History is written upon example after example and yet gun controllers insist that this time the Utopian rule that only works with 100% total population support, which has never been achieved in human history, will work.
The plan would limit, too, although no one has yet suggested the cap, the number of weapons one may own, along with banning high-capacity magazines. All these steps are opposed by the NRA and others who share the belief that firearms in civilian hands are a necessary check on the power of federal as well as state governments, and that they are also necessary for self-defense against not just lone criminals but also armed mobs. Firearms sales spiked last year after the death in police custody of George Floyd as the uprising began of Black Lives Matter protests.
Actually they spiked in March, during the pandemic where the police said they couldn’t and wouldn’t respond to certain calls so that their officers could avoid infection. Proving, once again, the government cannot protect you nor are they obligated to at the individual level. The sales spiked again as the riots in cities began and were allowed to proceed. Portland literally had part of their city temporarily annexed, into CHAZ. Sales spiked highest when Biden won election, so… was it really George Floyd and BLM driving the concern? Or is that just lowball racebaiting that once again discounts that millions of new gun owners were minted in 2020, and many of them are minorities and women.
Biden said he would also reverse the immunity granted under President George W. Bush to hold gunmakers civilly liable, again, for the potential misuse of their weapons to commit harm. He would eliminate the “gun show loophole” to require background checks on private sales. It remains to be seen whether this proposal might include an exception for, say, the passing down of a firearm heirloom to the next generation.
Unless protection is also removed in the cases of breweries, wineries, distilleries, and vehicle manufacturers whose products also cause serious loss of life every single year, much higher than firearms by the way, I don’t want to hear this argument. It is a weakly veiled attempt to fiscally crush firearms companies, many of whom are small businesses, not a policy of accountability.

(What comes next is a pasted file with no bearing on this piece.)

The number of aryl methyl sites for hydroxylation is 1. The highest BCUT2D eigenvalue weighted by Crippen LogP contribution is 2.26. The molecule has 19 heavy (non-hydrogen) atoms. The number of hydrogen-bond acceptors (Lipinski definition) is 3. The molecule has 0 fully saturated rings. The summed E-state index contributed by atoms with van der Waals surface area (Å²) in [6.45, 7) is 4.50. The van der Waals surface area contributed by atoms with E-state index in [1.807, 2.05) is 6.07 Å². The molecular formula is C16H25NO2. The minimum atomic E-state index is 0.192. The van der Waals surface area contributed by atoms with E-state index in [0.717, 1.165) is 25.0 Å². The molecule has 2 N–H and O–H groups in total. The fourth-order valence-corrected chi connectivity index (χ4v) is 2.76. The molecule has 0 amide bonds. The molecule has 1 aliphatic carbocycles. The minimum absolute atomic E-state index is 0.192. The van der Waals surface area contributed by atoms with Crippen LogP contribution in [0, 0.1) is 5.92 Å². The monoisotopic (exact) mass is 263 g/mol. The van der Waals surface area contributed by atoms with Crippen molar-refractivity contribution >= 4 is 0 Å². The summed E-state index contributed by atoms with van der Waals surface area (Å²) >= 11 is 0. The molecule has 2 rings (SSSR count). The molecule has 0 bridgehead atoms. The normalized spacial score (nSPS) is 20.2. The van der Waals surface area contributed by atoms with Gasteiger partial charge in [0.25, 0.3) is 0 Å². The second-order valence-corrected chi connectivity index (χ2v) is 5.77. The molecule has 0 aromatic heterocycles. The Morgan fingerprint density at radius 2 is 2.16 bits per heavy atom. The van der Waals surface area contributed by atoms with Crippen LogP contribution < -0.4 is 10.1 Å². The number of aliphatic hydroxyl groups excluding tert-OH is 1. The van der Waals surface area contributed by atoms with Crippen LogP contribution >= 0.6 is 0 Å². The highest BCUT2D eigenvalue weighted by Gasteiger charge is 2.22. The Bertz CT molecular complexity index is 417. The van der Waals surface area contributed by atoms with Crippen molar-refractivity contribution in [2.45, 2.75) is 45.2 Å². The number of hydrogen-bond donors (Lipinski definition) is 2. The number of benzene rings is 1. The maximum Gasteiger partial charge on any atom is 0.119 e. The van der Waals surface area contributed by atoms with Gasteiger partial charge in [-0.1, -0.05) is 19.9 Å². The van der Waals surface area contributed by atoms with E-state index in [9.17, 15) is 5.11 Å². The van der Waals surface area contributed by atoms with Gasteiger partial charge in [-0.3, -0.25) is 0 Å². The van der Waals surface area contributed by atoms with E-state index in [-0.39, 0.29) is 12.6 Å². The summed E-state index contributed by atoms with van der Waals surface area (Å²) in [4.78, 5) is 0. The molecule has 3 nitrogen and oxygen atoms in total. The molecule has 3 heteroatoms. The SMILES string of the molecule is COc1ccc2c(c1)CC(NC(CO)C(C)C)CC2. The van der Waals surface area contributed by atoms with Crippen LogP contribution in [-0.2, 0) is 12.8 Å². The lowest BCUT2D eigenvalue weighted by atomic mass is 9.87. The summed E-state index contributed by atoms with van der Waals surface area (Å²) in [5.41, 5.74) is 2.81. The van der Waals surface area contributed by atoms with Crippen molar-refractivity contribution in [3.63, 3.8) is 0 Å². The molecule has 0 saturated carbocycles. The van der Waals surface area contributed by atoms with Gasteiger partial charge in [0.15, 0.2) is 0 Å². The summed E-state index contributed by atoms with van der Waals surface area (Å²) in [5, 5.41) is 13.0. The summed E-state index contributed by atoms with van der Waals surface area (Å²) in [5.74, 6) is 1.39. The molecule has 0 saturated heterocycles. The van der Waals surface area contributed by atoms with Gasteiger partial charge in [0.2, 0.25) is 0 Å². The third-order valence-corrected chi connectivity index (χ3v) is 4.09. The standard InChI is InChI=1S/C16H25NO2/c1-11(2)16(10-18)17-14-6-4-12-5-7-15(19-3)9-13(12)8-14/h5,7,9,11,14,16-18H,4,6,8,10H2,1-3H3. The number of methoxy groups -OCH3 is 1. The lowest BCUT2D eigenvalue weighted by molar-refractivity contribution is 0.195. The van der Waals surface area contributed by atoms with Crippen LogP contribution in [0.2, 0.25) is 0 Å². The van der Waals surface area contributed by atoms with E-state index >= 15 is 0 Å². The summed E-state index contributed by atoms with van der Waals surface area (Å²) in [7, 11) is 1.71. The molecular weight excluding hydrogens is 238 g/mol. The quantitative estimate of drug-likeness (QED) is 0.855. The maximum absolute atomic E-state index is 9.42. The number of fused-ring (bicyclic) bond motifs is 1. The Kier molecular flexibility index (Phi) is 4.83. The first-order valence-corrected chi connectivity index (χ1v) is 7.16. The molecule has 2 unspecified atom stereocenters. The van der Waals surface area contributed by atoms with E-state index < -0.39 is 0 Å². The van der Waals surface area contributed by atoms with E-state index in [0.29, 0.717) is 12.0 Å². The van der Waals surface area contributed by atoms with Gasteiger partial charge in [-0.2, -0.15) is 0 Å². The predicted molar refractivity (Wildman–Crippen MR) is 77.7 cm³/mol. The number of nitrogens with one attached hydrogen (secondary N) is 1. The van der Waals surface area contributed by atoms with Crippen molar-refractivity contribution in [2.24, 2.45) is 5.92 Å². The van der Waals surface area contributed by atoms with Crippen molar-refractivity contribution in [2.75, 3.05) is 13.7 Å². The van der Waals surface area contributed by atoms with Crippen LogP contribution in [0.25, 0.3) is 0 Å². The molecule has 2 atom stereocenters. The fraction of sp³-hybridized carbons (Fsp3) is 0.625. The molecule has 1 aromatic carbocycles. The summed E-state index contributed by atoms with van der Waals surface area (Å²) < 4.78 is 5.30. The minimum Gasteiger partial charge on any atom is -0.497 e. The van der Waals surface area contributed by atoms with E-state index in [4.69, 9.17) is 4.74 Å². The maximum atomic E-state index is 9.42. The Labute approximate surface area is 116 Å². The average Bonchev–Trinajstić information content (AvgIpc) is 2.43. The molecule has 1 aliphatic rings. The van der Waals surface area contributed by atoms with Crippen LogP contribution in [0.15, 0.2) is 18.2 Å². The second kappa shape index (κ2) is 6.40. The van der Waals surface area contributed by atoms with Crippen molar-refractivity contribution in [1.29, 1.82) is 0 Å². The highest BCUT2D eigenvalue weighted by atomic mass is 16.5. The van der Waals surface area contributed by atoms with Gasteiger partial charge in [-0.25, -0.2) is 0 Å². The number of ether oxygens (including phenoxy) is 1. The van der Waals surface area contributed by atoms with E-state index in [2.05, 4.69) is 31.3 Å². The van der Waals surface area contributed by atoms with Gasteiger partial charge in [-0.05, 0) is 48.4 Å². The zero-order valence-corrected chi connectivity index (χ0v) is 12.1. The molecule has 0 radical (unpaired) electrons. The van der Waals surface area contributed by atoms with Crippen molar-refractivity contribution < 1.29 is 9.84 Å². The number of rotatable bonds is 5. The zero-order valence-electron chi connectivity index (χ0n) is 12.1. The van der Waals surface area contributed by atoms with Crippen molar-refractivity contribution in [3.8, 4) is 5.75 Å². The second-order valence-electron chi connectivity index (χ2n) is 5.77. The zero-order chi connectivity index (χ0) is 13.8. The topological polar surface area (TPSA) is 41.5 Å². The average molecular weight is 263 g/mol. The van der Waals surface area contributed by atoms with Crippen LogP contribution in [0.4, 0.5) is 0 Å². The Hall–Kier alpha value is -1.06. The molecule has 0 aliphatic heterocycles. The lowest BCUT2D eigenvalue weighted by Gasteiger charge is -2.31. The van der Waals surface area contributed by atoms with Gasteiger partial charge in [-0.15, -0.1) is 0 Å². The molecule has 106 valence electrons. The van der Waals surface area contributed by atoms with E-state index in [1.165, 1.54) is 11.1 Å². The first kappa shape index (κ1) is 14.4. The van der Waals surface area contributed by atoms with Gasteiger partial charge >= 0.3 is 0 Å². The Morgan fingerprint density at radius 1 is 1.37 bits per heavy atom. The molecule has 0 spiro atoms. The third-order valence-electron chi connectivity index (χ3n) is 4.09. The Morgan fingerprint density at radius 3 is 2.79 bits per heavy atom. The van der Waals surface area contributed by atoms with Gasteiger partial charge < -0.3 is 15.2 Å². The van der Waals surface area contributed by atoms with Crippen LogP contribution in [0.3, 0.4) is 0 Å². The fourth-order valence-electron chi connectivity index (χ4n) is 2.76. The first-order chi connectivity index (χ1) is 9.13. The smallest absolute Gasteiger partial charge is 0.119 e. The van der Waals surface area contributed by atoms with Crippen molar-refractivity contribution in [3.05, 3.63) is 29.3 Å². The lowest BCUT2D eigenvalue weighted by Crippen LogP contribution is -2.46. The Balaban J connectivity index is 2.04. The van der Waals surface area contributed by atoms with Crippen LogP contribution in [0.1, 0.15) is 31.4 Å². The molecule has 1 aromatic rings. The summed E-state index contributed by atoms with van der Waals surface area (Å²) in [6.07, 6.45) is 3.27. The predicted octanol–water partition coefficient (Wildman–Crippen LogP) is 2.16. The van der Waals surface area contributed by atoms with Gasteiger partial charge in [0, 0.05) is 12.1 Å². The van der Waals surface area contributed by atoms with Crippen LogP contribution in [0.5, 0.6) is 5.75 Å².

The president left out one measure in his recent remarks, on the third anniversary of the Parkland shooting, still posted online: to ban online sales of ammunition. The nation has experienced an unprecedented, ongoing shortage of ammunition from both over-the-counter and online retailers, according to both the trade press and the NRA. It’s been fueled by ever-rising demand, as manufacturers have been producing ammo at “above-normal capacities” throughout the pandemic. Demand spiked again to worsen the shortage after first CNN, and then Fox News, announced that Biden had won the presidency.
This would be an equally asinine attack on small businesses.
No doubt any attempt to end commerce in the firearms industry’s fastest-growing sector would meet opposition. Most of the outrage already smoldering in resistance to the gun plan, however, is based on speculation, not facts. This shows how much the NRA, in particular, has shaped how we as a nation look at guns and their regulations. The NRA wasn’t always like this. The NRA backed gun control from the 1930s into the 1970s, as its leaders long sought to balance the needs of gun owners against public safety.
And it was never enough, there was never enough restriction for the gun controllers. It didn’t stop at the NFA or even the GCA, we had to compromise even further with GOPA and that mixed bag. Then the Federal ‘Assault Weapon Ban’ in 1993. It was never enough, there was never balance. Gun owners could only lose. The NRA was first a training organization, it got into litigation to protect gun rights and started by trying what they thought was give and take, but it was only take because no matter what law was passed it was never the right ‘balance.’ The NRA began taking back ground that had been lost in bad faith to gun banners. It was a necessary change, and despite the faults of the current NRA it continues to serve that purpose.